WASHINGTON — The Internal Revenue Service has told the Pennsylvania Higher Education Assistance Agency that if it wants to settle a bond-related tax dispute, the settlement will have to cover all $700 million of its outstanding student loan debt.

In the dispute, which has ramifications for other student loan bond issuers, the IRS has taken the position that student loans should not be reallocated to different bond issues and that consolidation-loan rebate fees should not be considered as qualified expenses for rebate purposes. Market participants have noted that the IRS’ concerns about the PHEAA’s bonds would also apply to many other student-loan bond deals.

The authority disclosed that the IRS had told it any settlement would have to cover all of its outstanding debt in a material event notice filed late Monday with the Municipal Securities Rulemaking Board’s EMMA system. The PHEAA filed it for 111 bond issues with an original aggregate principal amount of $7.4 billion, only $700 million of which remain outstanding.

However, the agency also stated in the notice that the IRS has taken no adverse position on the audited bonds or made a “formal demand of any particular sum to settle the audit.”

In addition, the PHEAA made clear that it has not offered to pay the IRS as part of any closing agreement to resolve the audit, but said that could be an option in the future, as well as an appeal to the IRS Office of Appeals of any adverse determination.

The IRS audit, which began in May 2008, has focused on $150 million of student loan revenue bonds the PHEAA issued in 2002. Given the concerns that the IRS is scrutinizing common practices in the student-loan bond market, some market participants speculated yesterday that the IRS may be attempting to set a settlement template for future examinations in the sector.

“What I’m assuming is happening here is that the IRS is going to try and negotiate a settlement … and then they’re going to basically go out to the world,” said one bond lawyer who did not want to be identified. “It’s on everybody’s radar screen.”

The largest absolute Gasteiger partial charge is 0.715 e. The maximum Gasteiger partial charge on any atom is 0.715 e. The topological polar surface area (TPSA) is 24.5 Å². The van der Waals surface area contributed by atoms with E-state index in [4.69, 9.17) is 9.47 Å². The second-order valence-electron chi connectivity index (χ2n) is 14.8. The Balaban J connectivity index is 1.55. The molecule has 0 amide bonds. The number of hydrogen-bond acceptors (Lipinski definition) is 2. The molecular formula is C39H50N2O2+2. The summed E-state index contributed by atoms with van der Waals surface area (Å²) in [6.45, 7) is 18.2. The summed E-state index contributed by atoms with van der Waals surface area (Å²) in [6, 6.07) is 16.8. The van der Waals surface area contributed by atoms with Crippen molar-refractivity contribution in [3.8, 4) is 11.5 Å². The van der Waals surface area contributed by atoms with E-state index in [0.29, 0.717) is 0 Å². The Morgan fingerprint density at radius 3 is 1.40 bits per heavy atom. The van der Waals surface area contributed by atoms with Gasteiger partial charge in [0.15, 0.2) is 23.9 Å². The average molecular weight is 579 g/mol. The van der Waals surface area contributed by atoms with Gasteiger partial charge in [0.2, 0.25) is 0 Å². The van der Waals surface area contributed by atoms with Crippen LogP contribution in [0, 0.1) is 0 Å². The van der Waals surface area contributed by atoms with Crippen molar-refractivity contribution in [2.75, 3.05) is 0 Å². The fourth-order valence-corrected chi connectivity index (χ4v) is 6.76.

The PHEAA said in the notice that it has complied with three information document requests from the IRS, and that the service is specifically taking issue with how the authority reallocated student loans to and from various bond issues and how the consolidation-loan rebate fees it paid the Treasury Department determined the yields on the student loans.

Specifically, an IRS agent told the PHEAA that it should disregard its reallocations of student loans to other bond issues and asked if it would be able to reestablish the original loan allocations made when the bonds were issued “for settlement purposes,” according to the material event notice.

But market participants said the reallocation of loans among various bond issues is fairly common among student-loan bond issuers, and that it would be very difficult if not impossible for student loan issuers to unwind them and return to the original allocations.

The IRS also disagreed with the PHEAA’s treatment as qualified administrative costs the consolidation loan rebate fees, which all Federal Family Education Loan lenders are required to submit to the Department of Education whenever student loans are consolidated. The FFEL program was eliminated in July after the health care law enacted in March required all federally guaranteed student loans to be originated by the federal government.

Bond lawyers said it is a relatively common practice for student loan lenders to consider the fees qualified administrative costs, meaning they do not have to be included in determining the earnings on the student loans for arbitrage purposes. Student loan bond issuers typically are permitted to earn on average a 2% spread over the bond yield to cover certain program expenses.

The PHEAA disputes the IRS’ position in the notice. Authority officials declined to comment.

IRS tax-exempt bond office director Clifford Gannett said in 2008 his group was specifically targeting tax-exempt student loan bond issuers. The TEB office planned to audit five to 10 student loan bond issuers. It is unclear if the Pennsylvania authority’s audit is part of that initiative.

Obermayer, Rebmann, Maxwell & Hippel LLP of Philadelphia was bond counsel on the PHEAA’s $150 million bond deal, according to bond documents. Cozen O’Connor was underwriters’ counsel. There were five underwriters on the deal: UBS PaineWebber Inc., now UBS AG, Wachovia Bank NA, now part of Wells Fargo & Co., NatCity Investments Inc., Siebert Brandford Shank & Co., and Bear, Stearns & Co. and RRZ Public Markets, now both part of JPMorgan.

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